I know the hatred you refer to mjk, I see it here, I know people who have stopped going out because they are so afraid of anyone knowing they are one of “them”.

    The greatest freedom is to be who we are living as best we can contributing whatever we can, all I can see are people’s skills and talents being pissed up the wall. The profession which gains from is, is of course psychiatry and all the private companies who make money out of others poverty or inability to acquire or do better paid work.

    It’s in part about how we include the marginalised (which is not an easy issue) but it’s also about our economic systems – living wages would mean no need for housing/health/living subsidies. That in itself would change the western world dramatically.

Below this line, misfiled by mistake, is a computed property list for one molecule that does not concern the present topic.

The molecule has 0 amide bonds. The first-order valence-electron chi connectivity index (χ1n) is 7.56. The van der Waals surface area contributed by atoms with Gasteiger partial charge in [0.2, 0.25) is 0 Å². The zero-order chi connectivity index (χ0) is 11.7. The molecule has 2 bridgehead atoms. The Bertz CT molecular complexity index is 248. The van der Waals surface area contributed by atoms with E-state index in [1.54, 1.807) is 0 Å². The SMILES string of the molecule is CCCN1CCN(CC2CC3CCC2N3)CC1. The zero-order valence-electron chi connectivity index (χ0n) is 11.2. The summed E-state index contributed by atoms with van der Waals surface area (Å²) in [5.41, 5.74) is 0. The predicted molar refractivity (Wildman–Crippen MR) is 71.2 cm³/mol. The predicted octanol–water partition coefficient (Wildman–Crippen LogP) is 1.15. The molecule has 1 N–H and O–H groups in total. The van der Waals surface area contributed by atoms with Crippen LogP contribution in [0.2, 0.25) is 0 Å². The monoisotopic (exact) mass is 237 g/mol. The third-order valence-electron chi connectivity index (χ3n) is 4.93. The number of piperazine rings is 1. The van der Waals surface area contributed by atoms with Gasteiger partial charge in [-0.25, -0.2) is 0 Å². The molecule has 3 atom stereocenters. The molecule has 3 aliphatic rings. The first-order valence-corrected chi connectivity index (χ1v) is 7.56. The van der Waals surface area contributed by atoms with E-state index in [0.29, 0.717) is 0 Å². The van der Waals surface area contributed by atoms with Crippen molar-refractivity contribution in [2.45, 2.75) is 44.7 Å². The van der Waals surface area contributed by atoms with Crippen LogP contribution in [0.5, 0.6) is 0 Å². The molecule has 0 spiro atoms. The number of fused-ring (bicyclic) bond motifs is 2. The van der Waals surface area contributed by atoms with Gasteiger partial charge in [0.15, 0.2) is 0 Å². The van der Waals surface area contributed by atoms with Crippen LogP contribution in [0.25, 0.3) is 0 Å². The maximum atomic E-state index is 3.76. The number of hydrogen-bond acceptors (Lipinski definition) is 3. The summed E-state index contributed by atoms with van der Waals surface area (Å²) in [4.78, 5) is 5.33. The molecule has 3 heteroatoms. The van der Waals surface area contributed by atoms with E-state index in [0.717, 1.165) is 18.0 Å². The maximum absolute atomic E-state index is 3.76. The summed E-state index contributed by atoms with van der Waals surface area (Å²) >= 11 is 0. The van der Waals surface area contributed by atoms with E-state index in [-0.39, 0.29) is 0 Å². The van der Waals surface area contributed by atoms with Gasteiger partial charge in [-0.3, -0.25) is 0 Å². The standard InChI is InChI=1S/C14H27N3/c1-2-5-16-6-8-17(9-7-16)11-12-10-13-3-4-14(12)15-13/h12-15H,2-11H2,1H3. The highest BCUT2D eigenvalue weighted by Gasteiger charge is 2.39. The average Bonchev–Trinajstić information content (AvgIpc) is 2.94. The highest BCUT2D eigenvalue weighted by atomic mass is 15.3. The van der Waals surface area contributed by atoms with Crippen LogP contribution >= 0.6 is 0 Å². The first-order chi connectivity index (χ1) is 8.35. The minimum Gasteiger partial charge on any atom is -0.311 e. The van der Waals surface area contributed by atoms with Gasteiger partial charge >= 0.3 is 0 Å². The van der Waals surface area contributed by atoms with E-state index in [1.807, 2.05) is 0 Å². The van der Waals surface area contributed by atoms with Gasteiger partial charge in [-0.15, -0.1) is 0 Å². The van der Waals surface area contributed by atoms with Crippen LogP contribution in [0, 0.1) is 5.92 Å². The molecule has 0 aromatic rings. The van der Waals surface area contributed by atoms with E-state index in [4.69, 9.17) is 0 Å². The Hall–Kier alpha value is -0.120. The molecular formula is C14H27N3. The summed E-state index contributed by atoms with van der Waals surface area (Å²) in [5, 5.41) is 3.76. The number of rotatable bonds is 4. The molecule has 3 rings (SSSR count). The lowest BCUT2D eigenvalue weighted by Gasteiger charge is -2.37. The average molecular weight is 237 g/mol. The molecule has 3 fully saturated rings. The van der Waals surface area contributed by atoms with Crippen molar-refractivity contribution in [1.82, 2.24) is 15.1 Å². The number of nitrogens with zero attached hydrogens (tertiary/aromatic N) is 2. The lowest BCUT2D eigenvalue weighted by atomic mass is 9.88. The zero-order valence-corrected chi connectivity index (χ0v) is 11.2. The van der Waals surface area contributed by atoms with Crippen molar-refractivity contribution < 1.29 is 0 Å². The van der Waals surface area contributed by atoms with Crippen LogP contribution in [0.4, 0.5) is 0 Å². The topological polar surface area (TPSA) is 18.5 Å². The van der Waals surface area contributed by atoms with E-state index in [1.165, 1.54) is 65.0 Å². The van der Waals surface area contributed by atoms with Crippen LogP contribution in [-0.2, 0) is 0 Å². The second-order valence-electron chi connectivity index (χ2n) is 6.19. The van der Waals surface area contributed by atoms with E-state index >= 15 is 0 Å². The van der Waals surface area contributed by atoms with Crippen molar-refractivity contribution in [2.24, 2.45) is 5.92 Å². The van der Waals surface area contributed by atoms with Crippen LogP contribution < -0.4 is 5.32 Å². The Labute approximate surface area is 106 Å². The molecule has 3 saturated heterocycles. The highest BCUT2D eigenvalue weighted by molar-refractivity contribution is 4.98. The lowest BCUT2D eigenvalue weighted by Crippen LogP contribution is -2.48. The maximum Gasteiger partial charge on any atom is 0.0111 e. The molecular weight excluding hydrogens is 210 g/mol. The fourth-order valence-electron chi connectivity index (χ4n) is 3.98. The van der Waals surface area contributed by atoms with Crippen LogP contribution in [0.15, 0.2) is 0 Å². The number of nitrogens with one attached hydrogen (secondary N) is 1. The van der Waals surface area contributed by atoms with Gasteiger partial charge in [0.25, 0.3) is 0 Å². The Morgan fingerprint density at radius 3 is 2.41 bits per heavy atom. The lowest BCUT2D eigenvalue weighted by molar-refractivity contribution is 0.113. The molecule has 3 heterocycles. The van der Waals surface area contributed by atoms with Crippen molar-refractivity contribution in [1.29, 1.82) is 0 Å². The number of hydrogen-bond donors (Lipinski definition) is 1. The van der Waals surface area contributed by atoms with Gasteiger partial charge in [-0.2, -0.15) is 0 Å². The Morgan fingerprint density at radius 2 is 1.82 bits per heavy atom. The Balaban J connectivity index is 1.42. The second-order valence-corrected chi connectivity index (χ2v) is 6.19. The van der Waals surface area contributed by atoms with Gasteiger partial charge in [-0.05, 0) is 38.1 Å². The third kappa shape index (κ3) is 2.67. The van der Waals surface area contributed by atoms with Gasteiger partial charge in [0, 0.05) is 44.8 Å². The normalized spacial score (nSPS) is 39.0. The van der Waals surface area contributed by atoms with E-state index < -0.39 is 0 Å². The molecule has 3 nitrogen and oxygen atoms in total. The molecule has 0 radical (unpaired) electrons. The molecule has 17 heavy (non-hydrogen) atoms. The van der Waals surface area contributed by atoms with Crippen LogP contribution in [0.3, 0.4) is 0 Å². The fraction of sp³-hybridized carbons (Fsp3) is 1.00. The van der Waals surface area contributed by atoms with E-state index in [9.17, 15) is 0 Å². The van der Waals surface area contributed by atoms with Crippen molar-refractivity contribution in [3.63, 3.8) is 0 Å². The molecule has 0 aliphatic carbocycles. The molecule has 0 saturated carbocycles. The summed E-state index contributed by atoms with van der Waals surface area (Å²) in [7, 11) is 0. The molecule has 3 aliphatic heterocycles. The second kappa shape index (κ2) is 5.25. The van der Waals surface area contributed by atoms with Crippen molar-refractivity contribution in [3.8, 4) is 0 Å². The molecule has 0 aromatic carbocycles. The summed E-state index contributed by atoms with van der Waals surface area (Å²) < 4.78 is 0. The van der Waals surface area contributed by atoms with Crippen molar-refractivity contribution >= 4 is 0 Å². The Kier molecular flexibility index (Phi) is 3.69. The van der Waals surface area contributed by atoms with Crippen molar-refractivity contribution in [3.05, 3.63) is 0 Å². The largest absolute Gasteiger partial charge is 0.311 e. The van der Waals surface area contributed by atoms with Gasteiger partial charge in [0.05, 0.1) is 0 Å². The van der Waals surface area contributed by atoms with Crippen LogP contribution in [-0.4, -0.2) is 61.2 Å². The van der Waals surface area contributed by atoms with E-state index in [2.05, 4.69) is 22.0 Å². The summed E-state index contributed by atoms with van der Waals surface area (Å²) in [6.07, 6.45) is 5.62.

• Problem is we don’t have systems which easily facilitate volunteering or working part-time. For some people that will be their best outcome whatever support they have however much recovery they’ve achieved and it’s not viewed as acceptable by our welfare system. You can’t volunteer without its support and part-time work usually means having to claim tax credits in order to live and these are becoming subject to further conditions and sanctions. The vast majority of people in receipt of housing benefit are in work. They simply can’t earn enough or find cheaper rents because we have a housing crisis, we have thousands being evicted from their homes right now.